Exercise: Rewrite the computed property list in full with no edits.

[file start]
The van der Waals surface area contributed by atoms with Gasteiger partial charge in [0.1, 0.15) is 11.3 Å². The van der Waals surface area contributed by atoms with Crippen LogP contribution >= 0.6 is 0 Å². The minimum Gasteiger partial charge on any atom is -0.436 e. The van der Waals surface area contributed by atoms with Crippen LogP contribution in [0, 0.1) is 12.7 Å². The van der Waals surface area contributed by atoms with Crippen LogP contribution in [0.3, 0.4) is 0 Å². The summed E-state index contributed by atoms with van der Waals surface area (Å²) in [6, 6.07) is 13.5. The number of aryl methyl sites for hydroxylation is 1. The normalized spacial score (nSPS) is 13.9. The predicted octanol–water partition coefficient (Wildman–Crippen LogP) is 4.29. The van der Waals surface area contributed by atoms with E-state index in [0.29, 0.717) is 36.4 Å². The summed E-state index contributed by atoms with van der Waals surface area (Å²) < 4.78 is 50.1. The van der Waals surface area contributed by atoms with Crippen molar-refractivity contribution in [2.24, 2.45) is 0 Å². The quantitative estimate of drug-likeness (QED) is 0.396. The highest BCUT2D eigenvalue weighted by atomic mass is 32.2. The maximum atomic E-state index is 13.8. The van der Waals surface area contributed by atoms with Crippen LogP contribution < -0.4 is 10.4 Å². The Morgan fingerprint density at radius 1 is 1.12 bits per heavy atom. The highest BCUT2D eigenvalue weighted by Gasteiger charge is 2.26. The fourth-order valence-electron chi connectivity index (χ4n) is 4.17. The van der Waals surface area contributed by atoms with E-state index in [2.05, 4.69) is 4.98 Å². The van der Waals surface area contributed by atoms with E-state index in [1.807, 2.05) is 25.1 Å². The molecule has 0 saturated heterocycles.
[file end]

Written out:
The van der Waals surface area contributed by atoms with Gasteiger partial charge in [0.1, 0.15) is 11.3 Å². The van der Waals surface area contributed by atoms with Crippen LogP contribution >= 0.6 is 0 Å². The minimum Gasteiger partial charge on any atom is -0.436 e. The van der Waals surface area contributed by atoms with Crippen LogP contribution in [0, 0.1) is 12.7 Å². The van der Waals surface area contributed by atoms with Crippen LogP contribution in [0.3, 0.4) is 0 Å². The summed E-state index contributed by atoms with van der Waals surface area (Å²) in [6, 6.07) is 13.5. The number of aryl methyl sites for hydroxylation is 1. The normalized spacial score (nSPS) is 13.9. The predicted octanol–water partition coefficient (Wildman–Crippen LogP) is 4.29. The van der Waals surface area contributed by atoms with E-state index in [0.29, 0.717) is 36.4 Å². The summed E-state index contributed by atoms with van der Waals surface area (Å²) < 4.78 is 50.1. The van der Waals surface area contributed by atoms with Crippen molar-refractivity contribution in [2.24, 2.45) is 0 Å². The quantitative estimate of drug-likeness (QED) is 0.396. The highest BCUT2D eigenvalue weighted by atomic mass is 32.2. The maximum atomic E-state index is 13.8. The van der Waals surface area contributed by atoms with Crippen LogP contribution < -0.4 is 10.4 Å². The Morgan fingerprint density at radius 1 is 1.12 bits per heavy atom. The highest BCUT2D eigenvalue weighted by Gasteiger charge is 2.26. The fourth-order valence-electron chi connectivity index (χ4n) is 4.17. The van der Waals surface area contributed by atoms with E-state index in [2.05, 4.69) is 4.98 Å². The van der Waals surface area contributed by atoms with E-state index in [1.807, 2.05) is 25.1 Å². The molecule has 0 saturated heterocycles.